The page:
Glen Callum Associates champions women in the automotive aftermarket

As a keen advocate for a diversity in the workplace, Glen Callum Associates (GCA) is celebrating fair gender representation in the automotive aftermarket this International Women’s Day (8th March), highlighting the benefits of a balanced workforce, while offering best practice recruitment advice based on key industry findings.

The theme for International Women’s Day this year is embrace equity, with the campaign encouraging individuals to focus on gender equity and get the world talking about why equal opportunities are no longer enough.

Kerrie Richards, director at Glen Callum Associates, said: “International Women’s Day provides an ideal opportunity for companies to continue to move forward with equality and inclusion and encourage the changes needed to embrace the positive value of gender diversity within a workforce.”

With 50 percent of the GCA team being made up of women, the aftermarket recruitment specialist is sharing how it believes companies can benefit from an equal gender mix, alongside some advice on how to encourage women into a business.

Richards says that by failing to embrace a balanced workforce, companies are missing out on various attributes that a diverse team can bring: “A dynamic and innovative business is usually evolved from a dynamic and innovative workforce. Broadly speaking, men and women are shaped by different life experiences. In turn these different experiences give them different perspectives, which furthermore encourages different ideas.”

Various studies, and a survey by Indeed in particular, have shown that greater collaboration and an inclusive culture boosts morale, leading to more innovation and lower rates of staff turnover.[1]

What’s more, according to statistics compiled by the 30% club, a company that has women on their board is more profitable than a company with only men on the board.[2]

Richards continues: “The stats don’t lie; if businesses don’t embrace the benefits of a gender balanced workforce, they are missing out on innovative ideas, lower staff turnover and profitability.”

Kayleigh Bradley, senior recruitment consultant, has been with GCA for more than 12 years, and as a valued member of the team, has seen aftermarket companies, both domestically and internationally, increasingly looking to embrace the benefits brought about by a diverse workforce.

And Bradley is sharing insight on how businesses can encourage women to apply for jobs within the industry: “Women are more likely to apply for roles if they see themselves represented. As potential employees are increasingly checking out social channels and website pages before applying for a job, companies need to ensure these channels promote diversity and show the achievements of all genders within the business.”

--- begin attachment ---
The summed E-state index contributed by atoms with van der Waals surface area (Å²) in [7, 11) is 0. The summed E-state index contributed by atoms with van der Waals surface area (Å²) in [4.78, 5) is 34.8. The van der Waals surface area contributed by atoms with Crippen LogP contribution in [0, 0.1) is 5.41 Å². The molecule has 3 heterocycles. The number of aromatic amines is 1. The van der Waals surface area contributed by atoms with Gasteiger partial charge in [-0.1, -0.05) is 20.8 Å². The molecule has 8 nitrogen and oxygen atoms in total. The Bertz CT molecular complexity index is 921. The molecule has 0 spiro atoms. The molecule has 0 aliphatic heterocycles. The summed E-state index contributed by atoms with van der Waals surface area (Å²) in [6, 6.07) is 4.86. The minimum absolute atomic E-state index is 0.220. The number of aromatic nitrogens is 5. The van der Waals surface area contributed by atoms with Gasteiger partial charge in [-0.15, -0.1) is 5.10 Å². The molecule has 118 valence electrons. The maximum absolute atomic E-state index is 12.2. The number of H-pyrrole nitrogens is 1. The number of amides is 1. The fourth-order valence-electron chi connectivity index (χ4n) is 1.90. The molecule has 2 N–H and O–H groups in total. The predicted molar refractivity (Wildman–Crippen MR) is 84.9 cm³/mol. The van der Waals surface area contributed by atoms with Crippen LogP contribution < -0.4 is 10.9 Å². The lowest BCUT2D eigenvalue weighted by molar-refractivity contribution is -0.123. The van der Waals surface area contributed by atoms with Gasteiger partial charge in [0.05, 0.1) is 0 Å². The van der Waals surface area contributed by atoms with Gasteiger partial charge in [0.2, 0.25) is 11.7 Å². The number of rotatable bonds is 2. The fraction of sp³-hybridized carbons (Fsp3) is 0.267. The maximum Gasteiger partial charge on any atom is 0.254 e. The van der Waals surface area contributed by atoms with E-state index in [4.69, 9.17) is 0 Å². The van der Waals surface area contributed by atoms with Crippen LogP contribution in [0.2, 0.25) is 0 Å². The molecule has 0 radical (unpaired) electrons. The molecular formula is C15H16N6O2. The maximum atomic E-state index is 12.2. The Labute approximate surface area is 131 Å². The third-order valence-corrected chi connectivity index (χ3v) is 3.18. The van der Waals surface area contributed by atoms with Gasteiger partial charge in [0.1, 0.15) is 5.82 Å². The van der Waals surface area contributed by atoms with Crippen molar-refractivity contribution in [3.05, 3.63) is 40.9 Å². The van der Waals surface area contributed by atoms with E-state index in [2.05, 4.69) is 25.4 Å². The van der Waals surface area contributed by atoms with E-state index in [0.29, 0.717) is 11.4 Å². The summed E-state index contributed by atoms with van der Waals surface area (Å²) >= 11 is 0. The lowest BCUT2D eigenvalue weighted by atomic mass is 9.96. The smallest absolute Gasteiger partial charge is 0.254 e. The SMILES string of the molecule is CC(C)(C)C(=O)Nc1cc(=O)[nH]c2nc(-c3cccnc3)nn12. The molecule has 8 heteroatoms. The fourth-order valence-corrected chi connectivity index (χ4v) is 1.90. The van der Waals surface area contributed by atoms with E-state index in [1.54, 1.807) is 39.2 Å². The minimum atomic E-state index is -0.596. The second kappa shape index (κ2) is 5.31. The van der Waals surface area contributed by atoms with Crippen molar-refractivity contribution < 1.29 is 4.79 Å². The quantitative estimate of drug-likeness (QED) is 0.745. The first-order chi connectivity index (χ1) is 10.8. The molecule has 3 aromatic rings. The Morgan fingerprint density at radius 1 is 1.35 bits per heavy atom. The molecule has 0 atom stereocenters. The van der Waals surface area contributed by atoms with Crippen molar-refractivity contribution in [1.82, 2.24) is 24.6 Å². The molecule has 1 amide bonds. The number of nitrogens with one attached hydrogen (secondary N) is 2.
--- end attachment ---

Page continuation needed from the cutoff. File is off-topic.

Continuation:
As part of this advice, GCA is encouraging companies to be transparent with a role’s salary. To support this, a study by Linkedin revealed that women are more likely to submit a job application if the salary is advertised, as the transparency suggests the company is committed to paying employees equally and fairly, regardless of gender.[3]

Another interesting study published in the Harvard Business Review highlights how keeping job adverts concise and only including the ‘must haves’ while marketing a role could also encourage more applicants.

Interestingly ‘78 percent of women’s reasons for not applying have to do with believing that the job qualifications are real requirements, and seeing the hiring process as more by-the-book and true to the on-paper guidelines than it really is.’[4]

Bradley goes on to advise: “If a company’s structure allows, and if employees are delivering results, then why not introduce a performance-based and flexible culture instead of a strict office based 9-5, and ensure your adverts promote this?”

GCA is highlighting that an interview situation that encourages examples, and proof of skills and attributes, should help to break down any interview barriers, as studies have proven that women are less likely to promote their abilities during an interview than men.

The specialist is also advising companies to put together a diverse interview panel to help alleviate unconscious bias, with research showing that working from a standardised interview structure with predefined questions can also be useful in ensuring interviews are fair.

Richards concludes: “Diversity, equality and inclusion is a constant and evolving process, and this is why celebrating and encouraging a workforce to embrace differences and to see the positives of gender balance is very important in any business.

“So yes, let’s celebrate International Women’s Day and use the opportunity to promote ongoing diversity within a business.”





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